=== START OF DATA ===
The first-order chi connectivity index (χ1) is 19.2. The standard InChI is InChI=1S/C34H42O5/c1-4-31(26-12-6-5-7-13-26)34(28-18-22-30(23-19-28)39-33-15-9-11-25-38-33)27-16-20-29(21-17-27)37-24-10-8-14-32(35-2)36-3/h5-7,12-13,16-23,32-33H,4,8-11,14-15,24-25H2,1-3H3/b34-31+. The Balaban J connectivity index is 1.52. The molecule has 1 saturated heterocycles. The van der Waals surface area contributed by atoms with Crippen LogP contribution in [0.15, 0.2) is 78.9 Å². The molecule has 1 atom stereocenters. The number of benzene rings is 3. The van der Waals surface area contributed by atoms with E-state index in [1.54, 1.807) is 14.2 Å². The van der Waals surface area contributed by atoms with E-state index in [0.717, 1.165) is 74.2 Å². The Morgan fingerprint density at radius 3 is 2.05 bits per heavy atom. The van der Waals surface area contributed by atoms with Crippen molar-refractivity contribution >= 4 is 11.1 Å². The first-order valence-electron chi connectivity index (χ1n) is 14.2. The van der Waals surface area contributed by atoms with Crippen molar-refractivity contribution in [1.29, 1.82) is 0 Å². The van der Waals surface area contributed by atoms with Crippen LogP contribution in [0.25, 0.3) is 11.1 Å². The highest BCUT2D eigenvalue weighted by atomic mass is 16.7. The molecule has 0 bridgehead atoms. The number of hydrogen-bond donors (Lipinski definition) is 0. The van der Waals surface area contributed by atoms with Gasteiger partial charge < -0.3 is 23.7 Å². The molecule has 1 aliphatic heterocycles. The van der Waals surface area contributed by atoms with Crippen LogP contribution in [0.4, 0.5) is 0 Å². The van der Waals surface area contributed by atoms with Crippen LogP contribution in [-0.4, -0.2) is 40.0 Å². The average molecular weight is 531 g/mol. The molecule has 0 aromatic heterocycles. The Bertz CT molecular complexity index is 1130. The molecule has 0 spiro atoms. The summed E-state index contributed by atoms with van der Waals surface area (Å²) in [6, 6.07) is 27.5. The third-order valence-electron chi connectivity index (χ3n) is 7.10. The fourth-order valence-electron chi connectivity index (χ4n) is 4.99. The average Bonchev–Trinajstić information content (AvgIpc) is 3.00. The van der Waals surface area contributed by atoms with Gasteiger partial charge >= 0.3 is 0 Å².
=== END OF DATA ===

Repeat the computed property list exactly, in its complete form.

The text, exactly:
The first-order chi connectivity index (χ1) is 19.2. The standard InChI is InChI=1S/C34H42O5/c1-4-31(26-12-6-5-7-13-26)34(28-18-22-30(23-19-28)39-33-15-9-11-25-38-33)27-16-20-29(21-17-27)37-24-10-8-14-32(35-2)36-3/h5-7,12-13,16-23,32-33H,4,8-11,14-15,24-25H2,1-3H3/b34-31+. The Balaban J connectivity index is 1.52. The molecule has 1 saturated heterocycles. The van der Waals surface area contributed by atoms with Crippen LogP contribution in [0.15, 0.2) is 78.9 Å². The molecule has 1 atom stereocenters. The number of benzene rings is 3. The van der Waals surface area contributed by atoms with E-state index in [1.54, 1.807) is 14.2 Å². The van der Waals surface area contributed by atoms with E-state index in [0.717, 1.165) is 74.2 Å². The Morgan fingerprint density at radius 3 is 2.05 bits per heavy atom. The van der Waals surface area contributed by atoms with Crippen molar-refractivity contribution >= 4 is 11.1 Å². The first-order valence-electron chi connectivity index (χ1n) is 14.2. The van der Waals surface area contributed by atoms with Crippen molar-refractivity contribution in [1.29, 1.82) is 0 Å². The van der Waals surface area contributed by atoms with Crippen LogP contribution in [0.25, 0.3) is 11.1 Å². The highest BCUT2D eigenvalue weighted by atomic mass is 16.7. The molecule has 0 bridgehead atoms. The number of hydrogen-bond donors (Lipinski definition) is 0. The van der Waals surface area contributed by atoms with Gasteiger partial charge < -0.3 is 23.7 Å². The molecule has 1 aliphatic heterocycles. The van der Waals surface area contributed by atoms with Crippen LogP contribution in [0.4, 0.5) is 0 Å². The van der Waals surface area contributed by atoms with Crippen LogP contribution in [-0.4, -0.2) is 40.0 Å². The average molecular weight is 531 g/mol. The molecule has 0 aromatic heterocycles. The Bertz CT molecular complexity index is 1130. The molecule has 0 spiro atoms. The summed E-state index contributed by atoms with van der Waals surface area (Å²) in [6, 6.07) is 27.5. The third-order valence-electron chi connectivity index (χ3n) is 7.10. The fourth-order valence-electron chi connectivity index (χ4n) is 4.99. The average Bonchev–Trinajstić information content (AvgIpc) is 3.00. The van der Waals surface area contributed by atoms with Gasteiger partial charge >= 0.3 is 0 Å².